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Logo of itxAboutfor AuthorsVersitaInterdisciplinary Toxicology
Interdiscip Toxicol. 2009 September; 2(3): 201–204.
Published online 2009 September 28. doi:  10.2478/v10102-009-0018-y
PMCID: PMC2984105

The effects of selected flavonoids on cytochromes P450 in rat liver and small intestine


In recent years, the consumption and use of dietary supplements containing concentrated phytochemicals (e.g. flavonoids) increased dramatically. Flavonoids, as foreign compounds (xenobiotics), have great potential to modulate the activity of cytochrome P450s (CYPs), xenobiotic-metabolizing enzymes involved in the activation and detoxification of food and environmental carcinogens. Thus, the aim of this study was to investigate the effects of model glycosylated and deglycosylated flavonoids on CYPs in rat liver and small intestine, as the two main organs responsible for xenobiotic metabolism, after p.o. administration by gastric gavages. The effects of two glycosylated flavonoids (isoquercitrin, rutin) and their aglycone (quercetin) on CYPs were determined using Western blotting technique and specific activity assays with alkyl-resorufin derivatives. In liver microsomes, a considerable increase of all the measured marker activities (EROD, MROD, PROD) was observed only after isoquercitrin treatment. To evaluate the effects of flavonoids on CYPs along small intestine, the tissue was dissected into proximal (near pylorus), middle and distal parts. Of all the tested compounds, isoquercitrin was the most efficient CYP inducer, namely in the middle part of small intestine. Obtained data demonstrate the different effects of flavonoid glycosides and aglycone on CYP expression in rat liver and small intestine. Since these phytochemicals are xenobiotics, and thus they can increase the human risk of cancer development, their consumption in large quantities should be carefully considered.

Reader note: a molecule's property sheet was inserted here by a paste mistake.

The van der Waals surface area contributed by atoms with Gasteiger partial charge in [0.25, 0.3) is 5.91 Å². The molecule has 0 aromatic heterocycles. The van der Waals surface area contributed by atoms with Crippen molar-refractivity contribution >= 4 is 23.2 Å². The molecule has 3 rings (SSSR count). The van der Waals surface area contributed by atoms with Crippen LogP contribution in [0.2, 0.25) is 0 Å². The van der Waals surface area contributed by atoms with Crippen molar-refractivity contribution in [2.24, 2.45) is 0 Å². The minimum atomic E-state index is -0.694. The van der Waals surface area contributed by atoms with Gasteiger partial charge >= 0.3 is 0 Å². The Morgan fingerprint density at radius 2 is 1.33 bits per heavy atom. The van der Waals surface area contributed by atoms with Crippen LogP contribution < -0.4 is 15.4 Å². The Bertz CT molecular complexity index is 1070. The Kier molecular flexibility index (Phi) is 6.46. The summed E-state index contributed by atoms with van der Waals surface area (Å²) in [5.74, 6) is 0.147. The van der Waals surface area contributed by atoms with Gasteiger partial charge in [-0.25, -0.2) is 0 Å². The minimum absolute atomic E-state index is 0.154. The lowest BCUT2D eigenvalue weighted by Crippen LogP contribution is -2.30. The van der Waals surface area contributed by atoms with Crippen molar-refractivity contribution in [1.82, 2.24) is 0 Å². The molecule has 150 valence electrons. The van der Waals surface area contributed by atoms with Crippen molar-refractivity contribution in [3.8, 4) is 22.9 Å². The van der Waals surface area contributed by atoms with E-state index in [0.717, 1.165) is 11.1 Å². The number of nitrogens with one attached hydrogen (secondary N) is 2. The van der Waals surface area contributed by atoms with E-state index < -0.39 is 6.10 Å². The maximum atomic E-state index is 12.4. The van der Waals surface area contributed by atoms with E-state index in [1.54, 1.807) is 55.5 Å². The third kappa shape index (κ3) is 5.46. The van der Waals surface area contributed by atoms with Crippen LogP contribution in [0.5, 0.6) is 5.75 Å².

Keywords: flavonoids, cytochrome P450, small intestine, liver, induction


According to the World Health Organization statistics, cancer is one of the leading causes of death in the human population worldwide for more than 50 years. Moreover, colorectal and gastrointestinal tract cancer are one of the main types of cancer leading to overall cancer mortality. Prevention consisting in a healthy lifestyle and a natural diet is suggested to be one of the main approaches to reduce cancer risk. In recent years, the consumption and use of dietary supplements containing concentrated phytochemicals increased dramatically. Flavonoids present in foods (fruits, vegetables, herbs, beverages) and dietary supplements have the greatest potential to modulate activity of xenobiotic-metabolizing enzymes (Hodek et al., 2002). Among proteins interacting with flavonoids, cytochrome P450s (CYPs), monooxygenases metabolizing xenobiotics (e.g. drugs, carcinogens), play the most prominent role. Since phytochemicals are foreign compounds (xenobiotics), their consumption in large quantities should be carefully considered. Further, potential dietary supplement-drug and food-drug interactions, leading to an overdose or the loss of the drug therapeutic effects, have been reported (Jang et al., 2004; Morris and Zhang, 2006). Beside these interactions, the negative properties of these dietary supplements may have their origin in: (i) their own toxicity, (ii) metabolic conversion into cytotoxic or mutagenic agents, (iii) induction of carcinogen activating enzymes, and (iv) effect on human microflora (Hodek et al., 2009).